The massive ski jump erected for the 1970 Winter World Championships rises above the TANAP forest, a stark reminder that in this town the tourism dollar is more valuable than nature conservation.
The Štrba locals were incensed at being given what they said was worthless land. Calling the lake itself a "useless pond", they threatened to drain it and use the reclaimed meadow for pastures to salvage some value from the land.
But the forests were not worthless at all, writes Ján Lacika, author of Tatras, a book published in 1999 on the mountain range of the same name. It's just that the 13th century peasants did not realise the potential for tourism back then.
"The local lord, Jozef Szentiványi, [in the late 19th century] quickly found out that the land so blindly rejected by the peasants was not in the least bit useless," Lacika writes. "[The peasants] knew nothing about its potential as a tourist resort, the lake represented for them a mere 'useless lake'."
Szentiványi harboured grand visions of creating a haven for the 'Tatra wanderers', mountain travellers who had begun exploring the mountain range in the 17th century. In 1872, he built a log hut on the lake's eastern shore which served as a hunting lodge. The following summer, he transformed the hovel into a board and lodging compound, Štrbské Pleso's first hotel.
Development has since continued at an alarming rate. In the 128 years since the erection of the first tourist accommodations on the lake, the Hungarian's vision has taken shape in several huge hotels, a few blocks of flats, restaurants and a large paved car park around the lake and in the forests nearby.
Štrbské Pleso, which at 1,355 metres above sea level is the highest town in the High Tatras range, was by the mid-1960s developed to the point that it was awarded the 1970 world championships in cross-country skiing.
Two massive ski jumps were built for the international winter sporting event, the largest of which juts above the tree-line, visible for miles around in all directions. Some 60,000 onlookers can view the jumping competitions in the metal spectator stands built on the steep slope and at the bottom.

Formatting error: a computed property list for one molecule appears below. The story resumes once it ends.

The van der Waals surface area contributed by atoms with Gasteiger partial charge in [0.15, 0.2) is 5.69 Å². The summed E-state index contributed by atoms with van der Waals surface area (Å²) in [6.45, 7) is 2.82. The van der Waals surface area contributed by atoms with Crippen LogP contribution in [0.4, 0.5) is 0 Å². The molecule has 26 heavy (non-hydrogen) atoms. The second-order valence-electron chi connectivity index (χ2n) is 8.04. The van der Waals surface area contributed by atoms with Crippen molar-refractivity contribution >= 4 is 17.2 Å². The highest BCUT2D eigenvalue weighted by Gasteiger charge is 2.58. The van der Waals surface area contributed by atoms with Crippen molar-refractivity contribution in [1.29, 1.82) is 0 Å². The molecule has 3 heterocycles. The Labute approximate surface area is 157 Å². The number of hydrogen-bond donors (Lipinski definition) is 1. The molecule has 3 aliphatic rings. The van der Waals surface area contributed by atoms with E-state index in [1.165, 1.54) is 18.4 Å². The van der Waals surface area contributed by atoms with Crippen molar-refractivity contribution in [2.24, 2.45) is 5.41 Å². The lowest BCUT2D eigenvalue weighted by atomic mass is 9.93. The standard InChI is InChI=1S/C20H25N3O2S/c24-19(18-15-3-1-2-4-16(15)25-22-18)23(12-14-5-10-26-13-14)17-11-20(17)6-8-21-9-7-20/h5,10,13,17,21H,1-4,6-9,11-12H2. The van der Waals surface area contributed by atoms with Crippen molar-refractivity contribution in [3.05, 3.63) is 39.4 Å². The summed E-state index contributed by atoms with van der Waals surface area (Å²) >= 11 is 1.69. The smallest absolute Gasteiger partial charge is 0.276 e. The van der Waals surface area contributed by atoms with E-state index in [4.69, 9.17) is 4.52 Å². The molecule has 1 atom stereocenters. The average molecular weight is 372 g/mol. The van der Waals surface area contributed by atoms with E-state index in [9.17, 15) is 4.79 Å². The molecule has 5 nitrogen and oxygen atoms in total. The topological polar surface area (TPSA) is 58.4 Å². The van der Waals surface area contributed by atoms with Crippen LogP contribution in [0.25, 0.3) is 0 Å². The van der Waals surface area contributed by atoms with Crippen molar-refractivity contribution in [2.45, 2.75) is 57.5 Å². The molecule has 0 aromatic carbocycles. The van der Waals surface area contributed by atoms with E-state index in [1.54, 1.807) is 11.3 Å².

The spectator stands are odd looking - ugly many would say - with the criss-crossing, angular structure left today rusting and derelict, giving the impression that they could at any moment fall from their precarious perch on the steep mountain cliff.
Despite these curious remnants, the 1970 competition, writes Lacika, paved the way for yet more development and dreams of eventually hosting the Olympics - ambitions that Lacika says are as fierce today as they ever were. "The people living below the Tatra mountains long to experience the same explosion of joy brought here by the decision to organise the 1970 [winter] World Championships.
"After the great success of the championship and the abundant experience gained, the ambitions of the Tatra people grew to Olympic dimensions. The local people have not given up the idea that one day the Olympic flame will burn below the Tatra peaks, and over Štrbské Pleso the five-ring Olympic banner will flutter."
But many Slovaks believe the locals should give up their Olympic dream. Environmentalists, for one, are appalled by the development, noting that the town lies within the borders of Tatra National Park (TANAP).
"[In Štrbské Pleso] they have giraffe slides and big speakers with loud music," complained the Environment Ministry's Peter Straka to The Slovak Spectator in November. "This is a national park? If you want that stuff, put it in [the nearby towns of] Liptovský Mikuláš or Poprad, but don't put it in the heart of the mountains. In national parks a priority must be placed on nature conservation."
It appears, though, that little if any emphasis has been placed on conservation in the resort town. Although the lake at one point was surrounded by thick forests, "the main part of the forest was cut down for construction of tourist facilities," reports the Slovakia and the Slovaks Beliana encyclopaedia.
Several massive hotel resorts have been built, including the triangular Patria Hotel on the eastern shore and the distinct Panoráma Hotel, which may be the ugliest example of communist-era architecture in the whole country; it appears to have been designed by an architect striving to alienate guests with inhuman and unnatural contours - an obnoxious site in the midst of such natural beauty.
Thankfully, the eyesore that is the tourist trap of Štrbské Pleso is contained in a relatively small area. Beyond lies what visitors to TANAP come for: the mountains, the miles of trails, and the unmolested forests.